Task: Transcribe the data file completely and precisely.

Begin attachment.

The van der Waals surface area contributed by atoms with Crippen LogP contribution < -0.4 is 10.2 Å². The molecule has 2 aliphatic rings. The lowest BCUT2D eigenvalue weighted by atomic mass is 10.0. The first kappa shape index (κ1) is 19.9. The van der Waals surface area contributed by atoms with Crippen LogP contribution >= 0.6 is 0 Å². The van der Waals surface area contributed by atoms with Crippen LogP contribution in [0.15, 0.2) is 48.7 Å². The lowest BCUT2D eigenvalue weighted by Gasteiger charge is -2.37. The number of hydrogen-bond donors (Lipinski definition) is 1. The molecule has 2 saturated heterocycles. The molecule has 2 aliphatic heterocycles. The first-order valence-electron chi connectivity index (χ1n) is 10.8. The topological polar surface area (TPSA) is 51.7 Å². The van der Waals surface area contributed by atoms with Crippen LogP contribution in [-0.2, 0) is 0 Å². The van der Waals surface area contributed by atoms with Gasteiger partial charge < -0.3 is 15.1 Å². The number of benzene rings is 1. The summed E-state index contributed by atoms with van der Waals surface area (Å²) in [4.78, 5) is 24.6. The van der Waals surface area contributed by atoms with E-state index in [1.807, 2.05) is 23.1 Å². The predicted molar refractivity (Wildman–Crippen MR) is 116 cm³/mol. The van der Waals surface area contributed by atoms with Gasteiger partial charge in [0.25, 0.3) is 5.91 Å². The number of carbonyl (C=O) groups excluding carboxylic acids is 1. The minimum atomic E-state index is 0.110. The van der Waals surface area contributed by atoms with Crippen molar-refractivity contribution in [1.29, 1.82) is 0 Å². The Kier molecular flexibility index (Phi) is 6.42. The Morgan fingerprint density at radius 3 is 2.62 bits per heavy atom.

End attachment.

The van der Waals surface area contributed by atoms with Crippen LogP contribution < -0.4 is 10.2 Å². The molecule has 2 aliphatic rings. The lowest BCUT2D eigenvalue weighted by atomic mass is 10.0. The first kappa shape index (κ1) is 19.9. The van der Waals surface area contributed by atoms with Crippen LogP contribution >= 0.6 is 0 Å². The van der Waals surface area contributed by atoms with Crippen LogP contribution in [0.15, 0.2) is 48.7 Å². The lowest BCUT2D eigenvalue weighted by Gasteiger charge is -2.37. The number of hydrogen-bond donors (Lipinski definition) is 1. The molecule has 2 saturated heterocycles. The molecule has 2 aliphatic heterocycles. The first-order valence-electron chi connectivity index (χ1n) is 10.8. The topological polar surface area (TPSA) is 51.7 Å². The van der Waals surface area contributed by atoms with Crippen LogP contribution in [-0.2, 0) is 0 Å². The van der Waals surface area contributed by atoms with Gasteiger partial charge < -0.3 is 15.1 Å². The number of benzene rings is 1. The summed E-state index contributed by atoms with van der Waals surface area (Å²) in [4.78, 5) is 24.6. The van der Waals surface area contributed by atoms with E-state index in [1.807, 2.05) is 23.1 Å². The predicted molar refractivity (Wildman–Crippen MR) is 116 cm³/mol. The van der Waals surface area contributed by atoms with Gasteiger partial charge in [0.25, 0.3) is 5.91 Å². The number of carbonyl (C=O) groups excluding carboxylic acids is 1. The minimum atomic E-state index is 0.110. The van der Waals surface area contributed by atoms with Crippen molar-refractivity contribution in [1.29, 1.82) is 0 Å². The Kier molecular flexibility index (Phi) is 6.42. The Morgan fingerprint density at radius 3 is 2.62 bits per heavy atom.